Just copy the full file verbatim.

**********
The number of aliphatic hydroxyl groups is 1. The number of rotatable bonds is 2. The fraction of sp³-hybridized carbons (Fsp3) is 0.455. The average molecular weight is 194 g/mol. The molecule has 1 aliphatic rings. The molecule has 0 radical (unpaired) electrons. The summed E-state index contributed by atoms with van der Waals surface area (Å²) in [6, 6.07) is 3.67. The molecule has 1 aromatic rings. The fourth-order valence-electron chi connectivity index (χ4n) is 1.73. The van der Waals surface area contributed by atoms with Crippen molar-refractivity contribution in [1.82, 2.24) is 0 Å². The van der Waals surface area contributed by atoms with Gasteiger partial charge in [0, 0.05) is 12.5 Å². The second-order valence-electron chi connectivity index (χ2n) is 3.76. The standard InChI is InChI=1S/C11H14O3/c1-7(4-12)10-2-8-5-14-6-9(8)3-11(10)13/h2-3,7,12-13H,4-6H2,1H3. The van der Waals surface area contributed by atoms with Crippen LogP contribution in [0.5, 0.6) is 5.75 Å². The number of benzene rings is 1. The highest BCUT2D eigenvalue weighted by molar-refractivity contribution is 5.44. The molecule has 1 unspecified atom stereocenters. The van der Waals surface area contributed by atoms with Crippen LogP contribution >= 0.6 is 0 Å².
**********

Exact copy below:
The number of aliphatic hydroxyl groups is 1. The number of rotatable bonds is 2. The fraction of sp³-hybridized carbons (Fsp3) is 0.455. The average molecular weight is 194 g/mol. The molecule has 1 aliphatic rings. The molecule has 0 radical (unpaired) electrons. The summed E-state index contributed by atoms with van der Waals surface area (Å²) in [6, 6.07) is 3.67. The molecule has 1 aromatic rings. The fourth-order valence-electron chi connectivity index (χ4n) is 1.73. The van der Waals surface area contributed by atoms with Crippen molar-refractivity contribution in [1.82, 2.24) is 0 Å². The van der Waals surface area contributed by atoms with Gasteiger partial charge in [0, 0.05) is 12.5 Å². The second-order valence-electron chi connectivity index (χ2n) is 3.76. The standard InChI is InChI=1S/C11H14O3/c1-7(4-12)10-2-8-5-14-6-9(8)3-11(10)13/h2-3,7,12-13H,4-6H2,1H3. The van der Waals surface area contributed by atoms with Crippen LogP contribution in [0.5, 0.6) is 5.75 Å². The number of benzene rings is 1. The highest BCUT2D eigenvalue weighted by molar-refractivity contribution is 5.44. The molecule has 1 unspecified atom stereocenters. The van der Waals surface area contributed by atoms with Crippen LogP contribution >= 0.6 is 0 Å².